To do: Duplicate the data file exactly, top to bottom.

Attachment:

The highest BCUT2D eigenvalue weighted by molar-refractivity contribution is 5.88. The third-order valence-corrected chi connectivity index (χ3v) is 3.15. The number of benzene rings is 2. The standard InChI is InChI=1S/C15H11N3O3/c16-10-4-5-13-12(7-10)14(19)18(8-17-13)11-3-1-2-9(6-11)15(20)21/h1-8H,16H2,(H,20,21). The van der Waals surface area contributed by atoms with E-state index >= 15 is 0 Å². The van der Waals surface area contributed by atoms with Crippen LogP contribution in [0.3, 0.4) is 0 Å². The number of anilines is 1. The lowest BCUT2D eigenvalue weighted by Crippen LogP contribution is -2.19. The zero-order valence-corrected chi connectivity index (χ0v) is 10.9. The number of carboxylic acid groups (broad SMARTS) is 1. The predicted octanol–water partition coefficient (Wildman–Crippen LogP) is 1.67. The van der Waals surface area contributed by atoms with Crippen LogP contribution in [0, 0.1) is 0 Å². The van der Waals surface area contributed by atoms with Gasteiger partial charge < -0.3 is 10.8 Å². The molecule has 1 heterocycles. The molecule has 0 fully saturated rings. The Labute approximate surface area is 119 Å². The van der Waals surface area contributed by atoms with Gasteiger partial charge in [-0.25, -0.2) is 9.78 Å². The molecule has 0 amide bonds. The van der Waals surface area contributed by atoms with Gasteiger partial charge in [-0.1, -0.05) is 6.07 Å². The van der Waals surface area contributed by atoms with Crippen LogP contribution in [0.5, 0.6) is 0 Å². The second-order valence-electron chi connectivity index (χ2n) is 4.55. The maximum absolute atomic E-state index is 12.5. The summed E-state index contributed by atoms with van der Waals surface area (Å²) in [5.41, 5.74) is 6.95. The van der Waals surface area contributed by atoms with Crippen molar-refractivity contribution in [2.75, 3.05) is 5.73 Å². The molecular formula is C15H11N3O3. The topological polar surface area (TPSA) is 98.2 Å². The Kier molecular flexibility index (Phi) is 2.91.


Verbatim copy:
The highest BCUT2D eigenvalue weighted by molar-refractivity contribution is 5.88. The third-order valence-corrected chi connectivity index (χ3v) is 3.15. The number of benzene rings is 2. The standard InChI is InChI=1S/C15H11N3O3/c16-10-4-5-13-12(7-10)14(19)18(8-17-13)11-3-1-2-9(6-11)15(20)21/h1-8H,16H2,(H,20,21). The van der Waals surface area contributed by atoms with E-state index >= 15 is 0 Å². The van der Waals surface area contributed by atoms with Crippen LogP contribution in [0.3, 0.4) is 0 Å². The number of anilines is 1. The lowest BCUT2D eigenvalue weighted by Crippen LogP contribution is -2.19. The zero-order valence-corrected chi connectivity index (χ0v) is 10.9. The number of carboxylic acid groups (broad SMARTS) is 1. The predicted octanol–water partition coefficient (Wildman–Crippen LogP) is 1.67. The van der Waals surface area contributed by atoms with Crippen LogP contribution in [0, 0.1) is 0 Å². The van der Waals surface area contributed by atoms with Gasteiger partial charge < -0.3 is 10.8 Å². The molecule has 1 heterocycles. The molecule has 0 fully saturated rings. The Labute approximate surface area is 119 Å². The van der Waals surface area contributed by atoms with Gasteiger partial charge in [-0.25, -0.2) is 9.78 Å². The molecule has 0 amide bonds. The van der Waals surface area contributed by atoms with Gasteiger partial charge in [-0.1, -0.05) is 6.07 Å². The van der Waals surface area contributed by atoms with Crippen LogP contribution in [0.5, 0.6) is 0 Å². The second-order valence-electron chi connectivity index (χ2n) is 4.55. The maximum absolute atomic E-state index is 12.5. The summed E-state index contributed by atoms with van der Waals surface area (Å²) in [5.41, 5.74) is 6.95. The van der Waals surface area contributed by atoms with Crippen molar-refractivity contribution in [2.75, 3.05) is 5.73 Å². The molecular formula is C15H11N3O3. The topological polar surface area (TPSA) is 98.2 Å². The Kier molecular flexibility index (Phi) is 2.91.